There aren’t a lot of quiet places in New York City. So when I considered the building of a 9/11 Memorial on the site of the World Trade Center, I was skeptical. With the West Side Highway on one side, and Manhattan high rises, stores and construction on the other three, the Memorial seemed doomed. It would be swallowed up, a place where grief would be distracted by jackhammers, sirens and car horns.
I was wrong.
Yesterday I visited the new 9/11 Memorial. By now you’ve probably seen photos of the two waterfalls, in the footprints of the towers, and the futuristic building that will serve as the entrance to the Museum when it opens next year.
The final design took years of arguing, negotiating and compromise. Michael Arad, the designer, was initially quite angry about changes suggested and finally made to his original design. But he has since agreed that the final product works.
When you walk onto the site, you are greeted by wide walkways and occasional low, stone seating. There are rows of swamp oak trees, presumably hardy since they survived the recent hurricane. Off to one side is the “Survivor Tree”, a Callery Pear tree so named because it survived the attacks. For the past ten years, it has been lovingly nurtured back to life, and now stands apart from the other trees, protected by steel cables anchored into the ground. On this third day of the Memorial being open, the tree was already the recipient of gifts of flowers, prayer cards and a teddy bear.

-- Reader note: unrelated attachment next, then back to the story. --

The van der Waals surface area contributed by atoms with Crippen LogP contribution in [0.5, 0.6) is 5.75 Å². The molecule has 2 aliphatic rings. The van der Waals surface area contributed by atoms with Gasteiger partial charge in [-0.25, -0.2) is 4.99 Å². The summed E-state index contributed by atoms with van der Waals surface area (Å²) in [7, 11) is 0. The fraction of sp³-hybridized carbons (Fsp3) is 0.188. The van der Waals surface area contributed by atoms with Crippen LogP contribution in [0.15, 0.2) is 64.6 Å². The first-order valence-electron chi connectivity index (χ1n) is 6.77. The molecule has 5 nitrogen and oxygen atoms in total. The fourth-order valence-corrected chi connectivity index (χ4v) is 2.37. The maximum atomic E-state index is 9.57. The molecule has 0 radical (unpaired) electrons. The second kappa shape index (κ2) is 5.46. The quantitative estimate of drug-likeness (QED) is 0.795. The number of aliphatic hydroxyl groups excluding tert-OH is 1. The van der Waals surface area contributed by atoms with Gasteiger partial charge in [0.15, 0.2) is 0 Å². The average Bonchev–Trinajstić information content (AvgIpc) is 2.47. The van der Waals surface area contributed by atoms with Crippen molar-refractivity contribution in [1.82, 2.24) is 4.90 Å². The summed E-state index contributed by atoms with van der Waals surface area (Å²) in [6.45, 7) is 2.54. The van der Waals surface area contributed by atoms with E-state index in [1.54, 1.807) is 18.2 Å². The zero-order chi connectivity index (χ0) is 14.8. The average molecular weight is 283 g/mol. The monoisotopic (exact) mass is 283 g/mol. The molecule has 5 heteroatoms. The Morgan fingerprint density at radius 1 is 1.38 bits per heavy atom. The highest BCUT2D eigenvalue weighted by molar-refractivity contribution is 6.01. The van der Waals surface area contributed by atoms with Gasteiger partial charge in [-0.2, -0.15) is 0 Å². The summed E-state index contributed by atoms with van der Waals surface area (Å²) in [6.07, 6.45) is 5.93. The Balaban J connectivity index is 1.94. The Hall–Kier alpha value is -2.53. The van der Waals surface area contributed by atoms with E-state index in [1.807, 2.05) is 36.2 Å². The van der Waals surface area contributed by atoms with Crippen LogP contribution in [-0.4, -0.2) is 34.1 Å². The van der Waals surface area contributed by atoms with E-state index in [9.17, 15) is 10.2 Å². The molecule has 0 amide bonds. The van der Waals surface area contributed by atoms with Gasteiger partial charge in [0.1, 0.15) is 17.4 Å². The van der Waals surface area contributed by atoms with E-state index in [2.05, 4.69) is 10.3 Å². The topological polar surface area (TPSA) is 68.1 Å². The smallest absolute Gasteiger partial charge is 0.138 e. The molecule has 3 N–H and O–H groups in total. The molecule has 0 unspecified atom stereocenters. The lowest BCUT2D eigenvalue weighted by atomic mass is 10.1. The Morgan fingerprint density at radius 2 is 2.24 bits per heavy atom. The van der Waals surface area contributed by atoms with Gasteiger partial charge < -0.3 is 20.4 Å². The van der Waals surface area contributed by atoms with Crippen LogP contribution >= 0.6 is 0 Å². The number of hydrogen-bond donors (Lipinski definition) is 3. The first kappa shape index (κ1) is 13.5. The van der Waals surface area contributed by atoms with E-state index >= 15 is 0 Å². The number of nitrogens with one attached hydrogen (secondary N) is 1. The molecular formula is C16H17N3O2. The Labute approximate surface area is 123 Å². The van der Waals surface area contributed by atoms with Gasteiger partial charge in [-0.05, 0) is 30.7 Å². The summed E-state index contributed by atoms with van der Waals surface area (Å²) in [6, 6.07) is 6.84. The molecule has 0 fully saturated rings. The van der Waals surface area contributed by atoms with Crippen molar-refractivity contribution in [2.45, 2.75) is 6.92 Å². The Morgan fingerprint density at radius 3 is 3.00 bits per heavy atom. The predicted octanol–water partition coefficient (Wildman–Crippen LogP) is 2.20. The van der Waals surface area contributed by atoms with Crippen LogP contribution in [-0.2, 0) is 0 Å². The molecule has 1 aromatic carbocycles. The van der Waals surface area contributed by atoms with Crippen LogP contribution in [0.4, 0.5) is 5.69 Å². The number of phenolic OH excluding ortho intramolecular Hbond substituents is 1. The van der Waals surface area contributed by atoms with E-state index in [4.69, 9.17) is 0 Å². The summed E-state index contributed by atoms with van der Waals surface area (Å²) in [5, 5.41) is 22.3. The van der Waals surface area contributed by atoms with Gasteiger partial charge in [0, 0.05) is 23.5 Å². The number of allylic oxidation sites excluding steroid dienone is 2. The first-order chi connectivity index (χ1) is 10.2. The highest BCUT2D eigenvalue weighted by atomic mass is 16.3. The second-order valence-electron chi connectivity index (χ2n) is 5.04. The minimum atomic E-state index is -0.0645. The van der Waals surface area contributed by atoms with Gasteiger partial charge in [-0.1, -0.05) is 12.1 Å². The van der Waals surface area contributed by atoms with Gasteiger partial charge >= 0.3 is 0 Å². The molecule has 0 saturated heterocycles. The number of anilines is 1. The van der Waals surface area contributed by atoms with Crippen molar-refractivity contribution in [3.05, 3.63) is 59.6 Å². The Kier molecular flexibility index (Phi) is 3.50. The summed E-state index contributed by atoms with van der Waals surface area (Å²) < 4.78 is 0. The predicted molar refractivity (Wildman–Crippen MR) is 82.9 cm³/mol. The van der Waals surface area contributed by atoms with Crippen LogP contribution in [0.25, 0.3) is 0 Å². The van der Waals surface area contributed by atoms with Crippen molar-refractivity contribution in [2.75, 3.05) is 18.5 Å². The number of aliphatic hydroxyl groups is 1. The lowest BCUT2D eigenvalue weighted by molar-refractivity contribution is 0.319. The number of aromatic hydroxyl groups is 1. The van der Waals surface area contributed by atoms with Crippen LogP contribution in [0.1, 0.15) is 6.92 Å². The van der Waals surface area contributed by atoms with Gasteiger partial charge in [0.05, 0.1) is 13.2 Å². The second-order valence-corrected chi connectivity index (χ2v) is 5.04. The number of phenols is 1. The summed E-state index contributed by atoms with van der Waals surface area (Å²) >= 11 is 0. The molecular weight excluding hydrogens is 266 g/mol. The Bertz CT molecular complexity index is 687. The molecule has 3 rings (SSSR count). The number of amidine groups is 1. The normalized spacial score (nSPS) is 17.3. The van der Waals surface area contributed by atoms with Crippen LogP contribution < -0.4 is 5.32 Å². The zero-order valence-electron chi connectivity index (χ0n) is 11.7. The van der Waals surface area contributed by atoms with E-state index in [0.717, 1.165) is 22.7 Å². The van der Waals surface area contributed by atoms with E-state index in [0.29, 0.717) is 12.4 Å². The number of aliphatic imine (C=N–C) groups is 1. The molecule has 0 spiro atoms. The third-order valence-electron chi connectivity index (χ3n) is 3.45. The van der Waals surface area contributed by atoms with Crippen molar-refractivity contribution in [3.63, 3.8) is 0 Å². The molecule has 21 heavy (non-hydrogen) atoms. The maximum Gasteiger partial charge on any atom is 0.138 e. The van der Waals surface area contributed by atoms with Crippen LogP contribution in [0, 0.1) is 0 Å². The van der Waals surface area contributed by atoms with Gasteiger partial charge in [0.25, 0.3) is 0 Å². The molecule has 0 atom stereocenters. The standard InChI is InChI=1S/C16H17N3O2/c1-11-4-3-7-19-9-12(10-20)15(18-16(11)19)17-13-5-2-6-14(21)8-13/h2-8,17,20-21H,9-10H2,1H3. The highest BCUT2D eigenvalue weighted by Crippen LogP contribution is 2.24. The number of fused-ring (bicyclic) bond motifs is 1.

The two waterfalls are separated by the building that will house the entrance to the Museum. That building, as well as the trees, serves to separate the Memorial from the outside world, providing a buffer of security. Although construction on the four new towers will continue for another 2-3 years, when completed, those buffers will be even more important.
I knew the waterfalls fell to 30 feet, but pictures do not convey the beauty and power of this design. It’s deceptively simple, but elegant in its way. Unbeknownst to the designers, when the light hits the waterfall at a certain time of day (not when I was there), rainbows appear, a fitting tribute, don’t you think?
When you stand there, you really are not distracted by noises or sights. Imagine the Vietnam Memorial in Washington being plunked down in the middle of DuPont Circle. It would give you a completely different – and not good – experience. But this works well.
There are Memorial staff walking around, available to answer questions and direct visitors to the kiosks where you can look up names and locations. They also have materials to use – free – to make rubbings of the names.
A high school classmate of mine died in the south tower, and I wanted to make a rubbing to give to our school. The paper they provide is not regular paper; it’s more like fabric, soft and pliant. You’re given three long pieces, along with a thick, black crayon. My friend and I carefully made two rubbings, and used the third piece to wrap them.
I don’t think you get a sense of the number of names, like you do at the Wall. But you definitely get a sense of the size of the hole – literally and figuratively – that was left by the attack.
We can only hope that the area remains as un-commercialized as it is now. I assume any “gift shop” will be inside the Museum, and out of site of the Memorial.
Like any cemetery or memorial, the 9/11 Memorial can evoke strong reactions. My friend said he felt nauseous when we first arrived, remembering that almost 3,000 people died on that spot. I felt nervous and tense. I warned him ahead of time that he could expect me to cry, and I did: not just for Carol, not just for the others who died, but for all of us who lost their innocence that day.
Don’t take my word for it: see it for yourself.